Tour officials are expected to announce future plans for the high-roller events in the coming weeks, but a principal subject of internal debate has been whether the elevated status should rotate among tournaments. In addition to the tournament in Arizona, where the Thursday morning start was delayed because of frost (yes, really), this year’s designated events include the RBC Heritage at Hilton Head Island, S.C.; the Travelers Championship in Cromwell, Conn.; and the Wells Fargo Championship in Charlotte, N.C.
Tour officials, though, have made no public commitments that those events will keep their lofty status beyond 2023, and some players have suggested that they want to see an array of tournaments hosting the sport’s headliners.
“What I do hope is that some other tournaments that want to put up the resources to become elevated events might get the chance,” Jon Rahm said this week, despite his standing as one of the Phoenix Open’s pre-eminent cheerleaders. “That would be epic. I would love to see this rotating, not always being the same ones every year.”
Some players have also worried that tournaments regularly left out of any system, and potentially deprived of many tour stars, will struggle to draw the crowds and sponsorships that make them possible. And there is some anxiety that the PGA Tour is effectively becoming a tale of two circuits — one consistently loaded with A-list players and one routinely populated with everyone else — that periodically overlap.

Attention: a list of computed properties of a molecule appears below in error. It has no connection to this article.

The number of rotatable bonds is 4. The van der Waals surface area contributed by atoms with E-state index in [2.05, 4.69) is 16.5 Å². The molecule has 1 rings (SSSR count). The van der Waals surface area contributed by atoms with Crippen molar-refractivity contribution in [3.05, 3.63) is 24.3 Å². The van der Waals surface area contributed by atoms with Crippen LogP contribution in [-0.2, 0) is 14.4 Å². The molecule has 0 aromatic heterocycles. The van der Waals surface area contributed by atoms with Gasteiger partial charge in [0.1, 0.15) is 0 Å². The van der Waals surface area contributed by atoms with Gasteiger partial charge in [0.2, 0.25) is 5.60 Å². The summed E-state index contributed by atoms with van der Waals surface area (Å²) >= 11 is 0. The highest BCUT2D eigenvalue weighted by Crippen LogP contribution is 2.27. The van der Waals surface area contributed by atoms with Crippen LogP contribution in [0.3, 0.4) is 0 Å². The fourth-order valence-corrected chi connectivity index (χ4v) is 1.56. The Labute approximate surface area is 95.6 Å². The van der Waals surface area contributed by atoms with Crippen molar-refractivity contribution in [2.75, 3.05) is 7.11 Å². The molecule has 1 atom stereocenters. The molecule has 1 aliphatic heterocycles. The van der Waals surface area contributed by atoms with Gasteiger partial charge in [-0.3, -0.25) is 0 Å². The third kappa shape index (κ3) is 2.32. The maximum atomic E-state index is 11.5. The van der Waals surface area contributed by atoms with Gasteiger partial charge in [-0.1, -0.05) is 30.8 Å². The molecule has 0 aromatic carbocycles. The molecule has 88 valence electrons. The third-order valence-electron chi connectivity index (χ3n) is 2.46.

Players said they would approach the elevated tournaments like any other. Rahm, who won the first designated event last month in Hawaii and entered this week’s tournament at No. 3 in the Official World Golf Ranking, suggested “nothing” had changed in his preparations.
“I want to perform well in every single tournament I go to,” he said, “no matter what it is.”
It is, after all, becoming a much bigger business — especially during Super Bowl week in Arizona, where, as Patrick Cantlay put it, it is “a party for everyone except us.”